Man indicted for 1981 Kentucky murder named nation's most prolific serial killer  

Samuel Little

GLASGOW — A man indicted for the 1981 murder of a Smiths Grove woman has been labeled by the Federal Bureau of Investigation as the most prolific serial killer in U.S. history.

According to an FBI news release, Samuel Little, 79, has confessed to 93 murders that he said occurred between 1970 and 2005. According to the FBI, law enforcement has verified 50 of those slayings "with many more pending final confirmation."

"For many years, Samuel Little believed he would not be caught because he thought no one was accounting for his victims," said Christie Palazzolo, an analyst for the FBI's Violent Criminal Apprehension Program, in the news release.

"Even though he is already in prison, the FBI believes it is important to seek justice for each victim — to close every case possible."

Little was indicted by a Warren County grand jury in December at the age of 78 for the 1981 killing of Linda Sue Boards. Her body was found on a Smiths Grove farm.

The investigation into Little for the Smiths Grove murder launched when the FBI contacted the Kentucky State Police after they had matched the method used by Little in a California case to the slaying of Boards.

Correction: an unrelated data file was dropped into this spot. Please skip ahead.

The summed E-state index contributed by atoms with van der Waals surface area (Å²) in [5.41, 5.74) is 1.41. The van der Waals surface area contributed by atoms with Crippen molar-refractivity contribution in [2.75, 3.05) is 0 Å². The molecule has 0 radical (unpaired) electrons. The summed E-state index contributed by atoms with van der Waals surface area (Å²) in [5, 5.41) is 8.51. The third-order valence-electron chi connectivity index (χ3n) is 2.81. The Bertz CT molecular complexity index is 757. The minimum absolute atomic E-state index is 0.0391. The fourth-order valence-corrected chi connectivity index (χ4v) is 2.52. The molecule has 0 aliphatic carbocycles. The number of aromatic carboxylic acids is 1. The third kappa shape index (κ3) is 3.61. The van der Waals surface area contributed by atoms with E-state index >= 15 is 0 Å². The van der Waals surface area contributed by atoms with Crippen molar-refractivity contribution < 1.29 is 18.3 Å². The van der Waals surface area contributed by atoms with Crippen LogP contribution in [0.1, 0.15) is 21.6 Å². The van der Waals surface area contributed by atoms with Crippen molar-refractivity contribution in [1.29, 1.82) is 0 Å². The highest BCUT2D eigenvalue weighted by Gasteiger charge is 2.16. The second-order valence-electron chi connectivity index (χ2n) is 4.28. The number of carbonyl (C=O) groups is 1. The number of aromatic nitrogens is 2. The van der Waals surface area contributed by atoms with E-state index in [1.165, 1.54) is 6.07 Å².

Little was already suspected at the time of a murder in Texas and he later pleaded guilty to strangling a woman there in 1994. In the news release, the FBI credited the work of the Texas Rangers in eliciting "a breathtaking number of confessions" from Little.

Little was arrested at a homeless shelter in Kentucky in 2012 and transported to California where he was wanted on drug charges. He was charged with murder there after detectives matched his DNA to three unsolved murders. Little received three consecutive life sentences for the murders.

The FBI was asked to prepare a background analysis on Little, and during the process, agents discovered a connection between him and an open murder case in Texas. According to the FBI, Little was willing to speak with the Texas Rangers in exchange for moving prisons. He eventually admitted to the Texas murder and was extradited there in 2018.

According to the news release, Little claimed to have strangled his victims, who were mostly women, however many of the deaths "were originally ruled overdoses or attributed to accidental or undetermined causes."

The FBI is attempting to garner more information about some of Little's unmatched confessions including the killing of a woman in Covington in 1984. More information about the case is available on the website www.fbi.gov.

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